A Government minister has revealed he was hospitalised after using paint stripper as mouth wash.
Environment Minister Dr Nick Smith outlined the incident in releasing a report on injuries from hazardous substances today.
Since 2006, child hospitalisations as a result of hazardous substances injuries have dropped 40 per cent from 163 a year to 96.
Dr Smith said that, despite that trend, there were still too many people injured.
"The greatest risks are from common hazardous substances such as petrol, soap powder, household cleaners, garden sprays and paint products.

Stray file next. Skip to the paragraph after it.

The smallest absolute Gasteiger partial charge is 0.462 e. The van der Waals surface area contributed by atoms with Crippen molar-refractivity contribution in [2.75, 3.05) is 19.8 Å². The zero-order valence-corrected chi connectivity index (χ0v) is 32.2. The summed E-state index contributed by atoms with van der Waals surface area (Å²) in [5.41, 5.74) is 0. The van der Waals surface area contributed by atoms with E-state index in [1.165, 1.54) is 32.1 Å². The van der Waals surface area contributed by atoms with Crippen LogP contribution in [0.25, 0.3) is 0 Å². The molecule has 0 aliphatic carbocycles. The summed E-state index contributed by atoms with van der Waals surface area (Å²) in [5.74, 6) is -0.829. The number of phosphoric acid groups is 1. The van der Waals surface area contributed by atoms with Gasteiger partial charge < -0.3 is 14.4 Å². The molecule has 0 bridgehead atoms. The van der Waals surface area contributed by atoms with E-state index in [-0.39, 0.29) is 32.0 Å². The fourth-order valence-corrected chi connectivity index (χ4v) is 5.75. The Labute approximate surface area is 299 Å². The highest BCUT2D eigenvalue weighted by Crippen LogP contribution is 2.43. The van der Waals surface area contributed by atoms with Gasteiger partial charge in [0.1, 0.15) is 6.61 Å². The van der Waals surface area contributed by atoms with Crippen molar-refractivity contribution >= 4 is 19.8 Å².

"This issue is quite personal for me, in that I inadvertently used paint stripper as mouth wash when a tradesperson accidentally left the product in the bathroom of my Wellington flat.
"The injury burned my throat and vocal chords, leading to my only ever hospital treatment."
Dr Smith said the key to reducing injuries was ensuring dangerous products were stored and labelled appropriately.
"Toddlers are still the most vulnerable, with injury rates three times that of other age groups. Many injuries occur because products such as petrol, dishwashing powder and oven cleaner are left within reach of young children."
Housing New Zealand and the Environmental Protection Authority (EPA) are to partner in a new project that will ensure homes have safe storage for hazardous substances.